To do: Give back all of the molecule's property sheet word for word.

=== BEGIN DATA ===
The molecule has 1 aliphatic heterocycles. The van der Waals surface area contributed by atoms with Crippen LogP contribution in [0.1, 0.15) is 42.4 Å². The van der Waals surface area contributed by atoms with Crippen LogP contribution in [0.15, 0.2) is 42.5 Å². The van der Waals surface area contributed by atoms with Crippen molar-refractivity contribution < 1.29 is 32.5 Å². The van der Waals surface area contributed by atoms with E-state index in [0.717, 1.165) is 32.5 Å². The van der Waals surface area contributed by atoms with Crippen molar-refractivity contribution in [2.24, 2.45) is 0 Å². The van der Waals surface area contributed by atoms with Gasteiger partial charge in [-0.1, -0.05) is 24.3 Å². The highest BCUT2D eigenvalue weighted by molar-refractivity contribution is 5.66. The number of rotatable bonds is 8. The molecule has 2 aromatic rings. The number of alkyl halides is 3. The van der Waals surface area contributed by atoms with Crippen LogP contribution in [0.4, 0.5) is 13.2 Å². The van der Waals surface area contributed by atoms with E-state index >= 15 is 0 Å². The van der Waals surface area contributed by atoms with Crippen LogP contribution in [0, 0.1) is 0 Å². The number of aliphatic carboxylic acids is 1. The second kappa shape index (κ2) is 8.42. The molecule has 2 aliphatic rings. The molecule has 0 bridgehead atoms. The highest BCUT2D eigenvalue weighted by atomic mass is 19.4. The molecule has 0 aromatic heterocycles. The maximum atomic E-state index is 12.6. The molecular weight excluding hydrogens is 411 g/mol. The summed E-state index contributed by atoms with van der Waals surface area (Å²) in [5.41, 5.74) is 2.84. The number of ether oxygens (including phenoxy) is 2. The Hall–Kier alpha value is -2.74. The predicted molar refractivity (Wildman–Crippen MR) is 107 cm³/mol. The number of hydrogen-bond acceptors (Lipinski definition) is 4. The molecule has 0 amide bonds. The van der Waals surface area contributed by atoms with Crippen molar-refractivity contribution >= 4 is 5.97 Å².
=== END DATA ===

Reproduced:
The molecule has 1 aliphatic heterocycles. The van der Waals surface area contributed by atoms with Crippen LogP contribution in [0.1, 0.15) is 42.4 Å². The van der Waals surface area contributed by atoms with Crippen LogP contribution in [0.15, 0.2) is 42.5 Å². The van der Waals surface area contributed by atoms with Crippen molar-refractivity contribution < 1.29 is 32.5 Å². The van der Waals surface area contributed by atoms with E-state index in [0.717, 1.165) is 32.5 Å². The van der Waals surface area contributed by atoms with Crippen molar-refractivity contribution in [2.24, 2.45) is 0 Å². The van der Waals surface area contributed by atoms with Gasteiger partial charge in [-0.1, -0.05) is 24.3 Å². The highest BCUT2D eigenvalue weighted by molar-refractivity contribution is 5.66. The number of rotatable bonds is 8. The molecule has 2 aromatic rings. The number of alkyl halides is 3. The van der Waals surface area contributed by atoms with Crippen LogP contribution in [0.4, 0.5) is 13.2 Å². The van der Waals surface area contributed by atoms with E-state index >= 15 is 0 Å². The van der Waals surface area contributed by atoms with Crippen LogP contribution in [0, 0.1) is 0 Å². The number of aliphatic carboxylic acids is 1. The second kappa shape index (κ2) is 8.42. The molecule has 2 aliphatic rings. The molecule has 0 bridgehead atoms. The highest BCUT2D eigenvalue weighted by atomic mass is 19.4. The molecule has 0 aromatic heterocycles. The maximum atomic E-state index is 12.6. The molecular weight excluding hydrogens is 411 g/mol. The summed E-state index contributed by atoms with van der Waals surface area (Å²) in [5.41, 5.74) is 2.84. The number of ether oxygens (including phenoxy) is 2. The Hall–Kier alpha value is -2.74. The predicted molar refractivity (Wildman–Crippen MR) is 107 cm³/mol. The number of hydrogen-bond acceptors (Lipinski definition) is 4. The molecule has 0 amide bonds. The van der Waals surface area contributed by atoms with Crippen molar-refractivity contribution >= 4 is 5.97 Å².